With the runway much easier to find thanks to the IPFD, we settled on a GPS-guided approach and used the flightpath marker as an aid to stabilising the Citation on the glideslope, despite a gusting 30kt (55km/h)-plus crosswind. Overshooting at 500ft, runway 03 was visibly detailed below the aircraft on the IPFD as we conducted a missed approach and turned tightly back towards the southwest. Given the proximity of the steep canyon walls and mountain slopes around Sedona, such a procedure would normally be highly unadvisable after dark, but was achieved with comfort thanks to the situational awareness provided by the IPFD.

"I didn't have to work at adjusting to the wind, as it is already done," says Engels. "Although it is a visual approach to the runway, you just put the flightpath symbol at the end of the runway and the wind correction is taken care of." But, he adds: "It is imperative for the pilot to still cross-check airspeed, altitude and deviation - all the usual things in the natural pilot's scan."

Returning to Honeywell's flight-test base at Deer Valley airport in north Phoenix, Engels first demonstrated how the IPFD could help the pilot's energy management with a simulated single engine failure. "In that situation it just becomes a much better PFD," he says. "We just put the flightpath on the acceleration cue and adjust."

Displaying the unusual-attitude recovery feature of the IPFD at 10,500ft, Engels raised the aircraft's nose and rolled sharply left. With increasing pitch angle, the solid line marking what had been the horizon became a dashed line as the flightpath became "non-conformal". The synthetic outside world picture faded away to be replaced by the solid brown earth and blue sky representation of a standard artificial horizon. Red chevron markers appeared, indicating the way back to straight and level flight.

Engels ignored this and, as the roll became more pronounced, three large directional chevrons and a super-sized aircraft symbol appeared on the display. Recovering the aircraft, the standard IPFD format returned. "This sort of inadvertent drift into an unusual attitude is more likely to happen in roll than in pitch, particularly in turbulence or while manoeuvering, or if the autopilot trips off," he says.

The IPFD is "really meant to be a complement to the INAV [integrated navigation] display of Epic, and this is taking that same level of integration and making it more tactical. The symbology allows you to move from aviate to navigate," says Honeywell human-centered systems research scientist Aaron Gannon. "We're simplifying the flight tasks by replicating the cues of visual flight. This gives you a system that is ambient, natural and continuous. Ambient, because the pilot makes no special effort to gather data - like sensing the temperature in a room without having to read a thermometer. It's natural because no special effort is made to interpret data - so you don't have to 'rotate' the image in your head when you look at it. And it's continuous because it doesn't require any effort to update the data."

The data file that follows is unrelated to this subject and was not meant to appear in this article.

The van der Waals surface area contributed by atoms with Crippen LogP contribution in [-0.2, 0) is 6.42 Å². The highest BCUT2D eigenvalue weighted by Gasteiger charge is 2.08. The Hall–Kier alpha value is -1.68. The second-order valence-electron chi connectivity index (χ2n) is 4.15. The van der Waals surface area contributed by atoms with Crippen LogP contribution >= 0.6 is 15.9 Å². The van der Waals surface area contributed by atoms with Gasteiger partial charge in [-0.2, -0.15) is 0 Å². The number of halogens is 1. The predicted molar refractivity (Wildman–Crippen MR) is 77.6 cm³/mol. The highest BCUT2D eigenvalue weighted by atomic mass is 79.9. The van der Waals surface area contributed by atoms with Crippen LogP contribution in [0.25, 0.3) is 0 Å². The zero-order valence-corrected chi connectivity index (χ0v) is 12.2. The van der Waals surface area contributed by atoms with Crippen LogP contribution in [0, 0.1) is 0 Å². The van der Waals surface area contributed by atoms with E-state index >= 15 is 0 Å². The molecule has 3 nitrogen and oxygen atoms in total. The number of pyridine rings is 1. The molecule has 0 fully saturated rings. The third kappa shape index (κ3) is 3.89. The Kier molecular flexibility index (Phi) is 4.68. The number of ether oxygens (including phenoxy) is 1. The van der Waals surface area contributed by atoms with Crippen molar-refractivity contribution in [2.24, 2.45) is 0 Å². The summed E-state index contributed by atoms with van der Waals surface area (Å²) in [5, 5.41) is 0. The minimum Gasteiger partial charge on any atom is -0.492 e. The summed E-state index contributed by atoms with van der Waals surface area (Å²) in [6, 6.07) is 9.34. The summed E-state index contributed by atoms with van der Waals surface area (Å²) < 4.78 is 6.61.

Honeywell, however, was cautious in its approach from the start. "Rule number one was 'don't screw up the PFD'," says Gannon. Advanced vision systems programme manager Thea Feyereisen adds: "This was a real serious issue because we know this is the 'holy grail' of the cockpit instruments." To get it right from a human factors perspective, the development programme has included tests and reviews by hundreds of airline and corporate pilots, along with more than 750h of flight simulator tests and 200h of flight tests.

The system is a "strategic tool that helps you 'visual down' a chain of events and see in advance before it unfolds into a dangerous situation. It's also a tactical tool when it comes to ground proximity as it prevents decisions that sometimes lead towards controlled flight into terrain," Gannon says. Countering suggestions that pilots may become too transfixed "heads-down" in the cockpit with the IFPD, Feyereisen says research shows crews quickly become used to using the instrument as just another device. "It's only because this is the first time you have flown with it that you look at it this way," she adds.

Growth paths

With Gulfstream already on board, "many other OEMs are interested", says Cecutta, who adds the IFPD is intended to be the core of a family of Honeywell products. "Each of the [aircraft] manufacturers has their own version, so the basic functionality will be ported over to fit that." For the future, Honeywell is planning potential growth paths that include additional taxiway and airport surface feature maps. Further off is the prospect of synthetic- and enhanced-vision sensor fusion to address the "moose on the runway" issue of detecting transient obstructions. "We won't be tied to a specific sensor - it could be infrared, millimetre-wave or laser radar," he adds.

Source: Flight International